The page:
If you recall telling your child to listen up and pay attention for years, only to find yourself having more and more “senior moments” as you age that affect your memory and attention span, you’re not alone.
Adults can just as readily lose that ability as they get on in years. It’s a skill that has to be continually improved upon, just like you would work your muscles at the gym. Without practice, the habit can deteriorate. But first, we must assess which skill areas you may be weaker in and which are your strengths, and also find out if you in fact have a problem which is deteriorating faster than would be expected for someone your own age. This is the purpose of a neuropsychological evaluation.
Neuropsychological evaluations involve assessing behavior and thinking skills relating to brain function. Here at Comprehensive MedPsych Systems, we administer neuropsychological evaluations without the need for invasive tests, pills, shots, x-rays or physical exams. Instead, we utilize mostly verbal and written tasks.
More complex than a standard psychological evaluation, a neuropsychological evaluation assesses cognitive areas for potential dysfunction, including:
- Visual-spatial functioning
- Language skills
- Problem solving
- Visual/motor speed and coordination
Improving the Ability to Concentrate, Pay Attention and Recall Memories
Once the neuropsychological evaluation provides us with a roadmap of your thinking strengths and weakness, we can help you move on to figuring out how to help maintain your best thinking/cognitive functions. For instance, most of us experience minor roadblocks in our concentration and memory ability. Fortunately, there are many exercises you can do to improve your ability to concentrate, most based in the art of frequent self-reminders. The only way to re-learn how to focus is to make yourself do it over and over again until it just becomes a habit. Check out these tips:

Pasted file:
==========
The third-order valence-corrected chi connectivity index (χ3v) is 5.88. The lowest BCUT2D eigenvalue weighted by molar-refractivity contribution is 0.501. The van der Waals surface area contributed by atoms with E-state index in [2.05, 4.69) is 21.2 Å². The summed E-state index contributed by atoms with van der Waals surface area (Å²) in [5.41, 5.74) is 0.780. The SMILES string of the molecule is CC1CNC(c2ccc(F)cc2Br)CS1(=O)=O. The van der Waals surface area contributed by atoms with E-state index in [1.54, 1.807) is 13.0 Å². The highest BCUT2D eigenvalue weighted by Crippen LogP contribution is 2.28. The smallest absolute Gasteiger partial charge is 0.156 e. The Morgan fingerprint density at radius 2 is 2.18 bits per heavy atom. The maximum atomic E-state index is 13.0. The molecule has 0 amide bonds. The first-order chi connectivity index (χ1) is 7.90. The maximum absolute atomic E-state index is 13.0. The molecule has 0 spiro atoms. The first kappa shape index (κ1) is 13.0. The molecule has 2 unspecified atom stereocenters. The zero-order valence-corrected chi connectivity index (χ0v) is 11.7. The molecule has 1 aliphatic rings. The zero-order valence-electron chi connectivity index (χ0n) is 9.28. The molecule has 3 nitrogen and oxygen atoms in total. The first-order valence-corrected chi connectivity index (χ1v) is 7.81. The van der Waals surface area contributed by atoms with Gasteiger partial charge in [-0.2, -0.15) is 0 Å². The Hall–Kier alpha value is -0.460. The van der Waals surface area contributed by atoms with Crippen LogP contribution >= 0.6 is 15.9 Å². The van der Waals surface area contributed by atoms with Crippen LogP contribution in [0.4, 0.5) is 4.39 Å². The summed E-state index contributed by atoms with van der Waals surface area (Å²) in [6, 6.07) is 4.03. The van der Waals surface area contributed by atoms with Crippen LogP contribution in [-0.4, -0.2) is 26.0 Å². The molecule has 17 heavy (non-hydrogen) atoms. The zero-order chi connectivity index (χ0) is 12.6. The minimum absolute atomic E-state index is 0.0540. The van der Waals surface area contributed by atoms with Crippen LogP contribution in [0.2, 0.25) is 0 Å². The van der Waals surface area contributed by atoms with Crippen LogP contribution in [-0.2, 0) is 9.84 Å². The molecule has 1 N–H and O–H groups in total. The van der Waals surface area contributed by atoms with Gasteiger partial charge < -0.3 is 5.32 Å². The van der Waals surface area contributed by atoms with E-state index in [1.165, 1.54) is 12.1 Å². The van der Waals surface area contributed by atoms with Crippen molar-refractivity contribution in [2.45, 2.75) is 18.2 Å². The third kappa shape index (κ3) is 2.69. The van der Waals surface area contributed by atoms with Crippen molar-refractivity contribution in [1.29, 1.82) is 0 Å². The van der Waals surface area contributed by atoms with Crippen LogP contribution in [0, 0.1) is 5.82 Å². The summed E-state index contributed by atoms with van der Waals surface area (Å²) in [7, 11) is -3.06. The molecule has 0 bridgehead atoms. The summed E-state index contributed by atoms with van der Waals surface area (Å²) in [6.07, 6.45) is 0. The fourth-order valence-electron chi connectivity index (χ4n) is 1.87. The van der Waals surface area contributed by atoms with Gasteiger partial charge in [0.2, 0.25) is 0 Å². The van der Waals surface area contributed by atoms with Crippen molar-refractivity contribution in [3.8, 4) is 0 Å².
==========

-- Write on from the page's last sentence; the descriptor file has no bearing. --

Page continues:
- Be more aware: Consciously focus not only on the task at hand but also why and how you are doing it. Be aware of how it makes you feel, as emotions greatly impact the ability to focus. And if those feelings are interfering with your memory and concentration, you have to change how you feel.
- Set frequent goals and monitor progress: You may have to continually adjust those goals, but the key is to keep an eye on them and make changes that suit the direction of your life.
- Practice mindfulness: This is the opposite of multi-tasking. Mindfulness, on the other hand, helps you achieve undistracted focus, which will in turn help your working memory capacity and push out distractions.
- Rest during the day when you can: Studies show that a mid-day nap dramatically boosts and restores brainpower. The power of sleep should never be underestimated, as it not only rights the wrongs of prolonged wakefulness but it can move you beyond where you were before you fell asleep, at least on a neurocognitive level.
- Exercise often: Physical activity encourages the brain to work at optimal capacity through the stimulation of nerve cells to multiply. This in turn strengthens their connections and protects them from damage. When you exercise, nerve cells release proteins called neurotrophic factors — the specific protein called brain-derived neurotrophic factor (BDNF) can trigger many other chemicals that enhance neural health, posing a direct benefit to cognitive functions, including learning.
- Stave off boredom: Target your attention to creating more engaging trains of thought, perhaps ones based in competition to make your tasks more like a game. Changing the pace of your attention will enliven dull work and spark creative thoughts. Play some brain games daily online or on paper, at least 20 minutes a day, but spend no more than five to seven minutes on each task.
Contact Comprehensive MedPsych Systems
For more targeted assessment and help on memory and attention problems, contact us today. Many of our neuropsychologists are board-certified in neuropsychology and psychology.